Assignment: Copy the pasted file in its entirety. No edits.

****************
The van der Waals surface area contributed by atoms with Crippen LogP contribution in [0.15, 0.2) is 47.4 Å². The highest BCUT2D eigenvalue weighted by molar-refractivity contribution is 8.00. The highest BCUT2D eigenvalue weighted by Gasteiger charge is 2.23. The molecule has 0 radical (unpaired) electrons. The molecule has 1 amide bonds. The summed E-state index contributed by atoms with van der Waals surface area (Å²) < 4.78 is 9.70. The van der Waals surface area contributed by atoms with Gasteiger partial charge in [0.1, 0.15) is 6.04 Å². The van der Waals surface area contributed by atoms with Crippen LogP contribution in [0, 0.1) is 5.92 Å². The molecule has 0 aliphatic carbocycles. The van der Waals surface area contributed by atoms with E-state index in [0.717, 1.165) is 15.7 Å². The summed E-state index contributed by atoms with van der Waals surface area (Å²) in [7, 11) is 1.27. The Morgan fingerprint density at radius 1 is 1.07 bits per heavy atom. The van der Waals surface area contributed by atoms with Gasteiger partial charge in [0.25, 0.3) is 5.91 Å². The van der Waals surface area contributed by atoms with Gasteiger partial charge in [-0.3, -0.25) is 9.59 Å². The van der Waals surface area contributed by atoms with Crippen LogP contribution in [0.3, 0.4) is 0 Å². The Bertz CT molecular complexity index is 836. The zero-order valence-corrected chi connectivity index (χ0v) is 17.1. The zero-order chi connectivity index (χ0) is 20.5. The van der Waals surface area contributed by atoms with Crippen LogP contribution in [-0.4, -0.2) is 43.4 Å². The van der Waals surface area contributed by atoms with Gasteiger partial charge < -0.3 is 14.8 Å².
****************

The van der Waals surface area contributed by atoms with Crippen LogP contribution in [0.15, 0.2) is 47.4 Å². The highest BCUT2D eigenvalue weighted by molar-refractivity contribution is 8.00. The highest BCUT2D eigenvalue weighted by Gasteiger charge is 2.23. The molecule has 0 radical (unpaired) electrons. The molecule has 1 amide bonds. The summed E-state index contributed by atoms with van der Waals surface area (Å²) < 4.78 is 9.70. The van der Waals surface area contributed by atoms with Gasteiger partial charge in [0.1, 0.15) is 6.04 Å². The van der Waals surface area contributed by atoms with Crippen LogP contribution in [0, 0.1) is 5.92 Å². The molecule has 0 aliphatic carbocycles. The van der Waals surface area contributed by atoms with E-state index in [0.717, 1.165) is 15.7 Å². The summed E-state index contributed by atoms with van der Waals surface area (Å²) in [7, 11) is 1.27. The Morgan fingerprint density at radius 1 is 1.07 bits per heavy atom. The van der Waals surface area contributed by atoms with Gasteiger partial charge in [0.25, 0.3) is 5.91 Å². The van der Waals surface area contributed by atoms with Gasteiger partial charge in [-0.3, -0.25) is 9.59 Å². The van der Waals surface area contributed by atoms with Crippen LogP contribution in [0.3, 0.4) is 0 Å². The Bertz CT molecular complexity index is 836. The zero-order valence-corrected chi connectivity index (χ0v) is 17.1. The zero-order chi connectivity index (χ0) is 20.5. The van der Waals surface area contributed by atoms with Crippen LogP contribution in [-0.4, -0.2) is 43.4 Å². The van der Waals surface area contributed by atoms with Gasteiger partial charge < -0.3 is 14.8 Å².